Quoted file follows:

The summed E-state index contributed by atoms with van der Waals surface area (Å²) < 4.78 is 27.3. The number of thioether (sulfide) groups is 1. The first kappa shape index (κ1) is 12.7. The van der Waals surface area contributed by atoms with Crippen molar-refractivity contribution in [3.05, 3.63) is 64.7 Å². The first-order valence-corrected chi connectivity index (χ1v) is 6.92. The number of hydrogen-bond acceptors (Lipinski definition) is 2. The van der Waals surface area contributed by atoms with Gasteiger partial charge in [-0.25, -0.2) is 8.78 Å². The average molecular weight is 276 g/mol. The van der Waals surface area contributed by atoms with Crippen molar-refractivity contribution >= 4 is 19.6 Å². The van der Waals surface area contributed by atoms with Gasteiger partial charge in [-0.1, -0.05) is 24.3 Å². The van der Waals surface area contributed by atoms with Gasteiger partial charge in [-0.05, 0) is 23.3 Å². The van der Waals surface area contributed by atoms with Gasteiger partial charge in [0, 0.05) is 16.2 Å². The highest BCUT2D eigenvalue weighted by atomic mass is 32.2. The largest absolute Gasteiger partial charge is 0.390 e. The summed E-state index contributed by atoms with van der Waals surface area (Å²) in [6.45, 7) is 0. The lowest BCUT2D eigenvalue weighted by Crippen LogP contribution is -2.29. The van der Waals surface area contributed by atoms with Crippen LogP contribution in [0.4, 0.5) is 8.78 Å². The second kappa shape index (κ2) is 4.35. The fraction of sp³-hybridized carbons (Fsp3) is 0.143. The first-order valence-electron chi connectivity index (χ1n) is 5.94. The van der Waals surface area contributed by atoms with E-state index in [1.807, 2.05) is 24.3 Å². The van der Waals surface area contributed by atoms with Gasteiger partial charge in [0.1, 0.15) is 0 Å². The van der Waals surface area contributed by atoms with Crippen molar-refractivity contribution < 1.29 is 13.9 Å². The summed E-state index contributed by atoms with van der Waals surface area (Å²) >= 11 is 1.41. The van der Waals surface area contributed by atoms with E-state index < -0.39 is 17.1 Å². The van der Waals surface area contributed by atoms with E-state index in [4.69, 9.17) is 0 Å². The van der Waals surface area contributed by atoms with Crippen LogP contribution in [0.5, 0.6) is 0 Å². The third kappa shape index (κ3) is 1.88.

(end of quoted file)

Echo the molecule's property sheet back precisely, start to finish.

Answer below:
The summed E-state index contributed by atoms with van der Waals surface area (Å²) < 4.78 is 27.3. The number of thioether (sulfide) groups is 1. The first kappa shape index (κ1) is 12.7. The van der Waals surface area contributed by atoms with Crippen molar-refractivity contribution in [3.05, 3.63) is 64.7 Å². The first-order valence-corrected chi connectivity index (χ1v) is 6.92. The number of hydrogen-bond acceptors (Lipinski definition) is 2. The van der Waals surface area contributed by atoms with Gasteiger partial charge in [-0.25, -0.2) is 8.78 Å². The average molecular weight is 276 g/mol. The van der Waals surface area contributed by atoms with Crippen molar-refractivity contribution >= 4 is 19.6 Å². The van der Waals surface area contributed by atoms with Gasteiger partial charge in [-0.1, -0.05) is 24.3 Å². The van der Waals surface area contributed by atoms with Gasteiger partial charge in [-0.05, 0) is 23.3 Å². The van der Waals surface area contributed by atoms with Gasteiger partial charge in [0, 0.05) is 16.2 Å². The highest BCUT2D eigenvalue weighted by atomic mass is 32.2. The largest absolute Gasteiger partial charge is 0.390 e. The summed E-state index contributed by atoms with van der Waals surface area (Å²) in [6.45, 7) is 0. The lowest BCUT2D eigenvalue weighted by Crippen LogP contribution is -2.29. The van der Waals surface area contributed by atoms with Crippen LogP contribution in [0.4, 0.5) is 8.78 Å². The second kappa shape index (κ2) is 4.35. The fraction of sp³-hybridized carbons (Fsp3) is 0.143. The first-order valence-electron chi connectivity index (χ1n) is 5.94. The van der Waals surface area contributed by atoms with E-state index in [1.807, 2.05) is 24.3 Å². The van der Waals surface area contributed by atoms with Gasteiger partial charge in [0.1, 0.15) is 0 Å². The van der Waals surface area contributed by atoms with Crippen molar-refractivity contribution < 1.29 is 13.9 Å². The summed E-state index contributed by atoms with van der Waals surface area (Å²) >= 11 is 1.41. The van der Waals surface area contributed by atoms with E-state index < -0.39 is 17.1 Å². The van der Waals surface area contributed by atoms with E-state index in [4.69, 9.17) is 0 Å². The van der Waals surface area contributed by atoms with Crippen LogP contribution in [0.5, 0.6) is 0 Å². The third kappa shape index (κ3) is 1.88.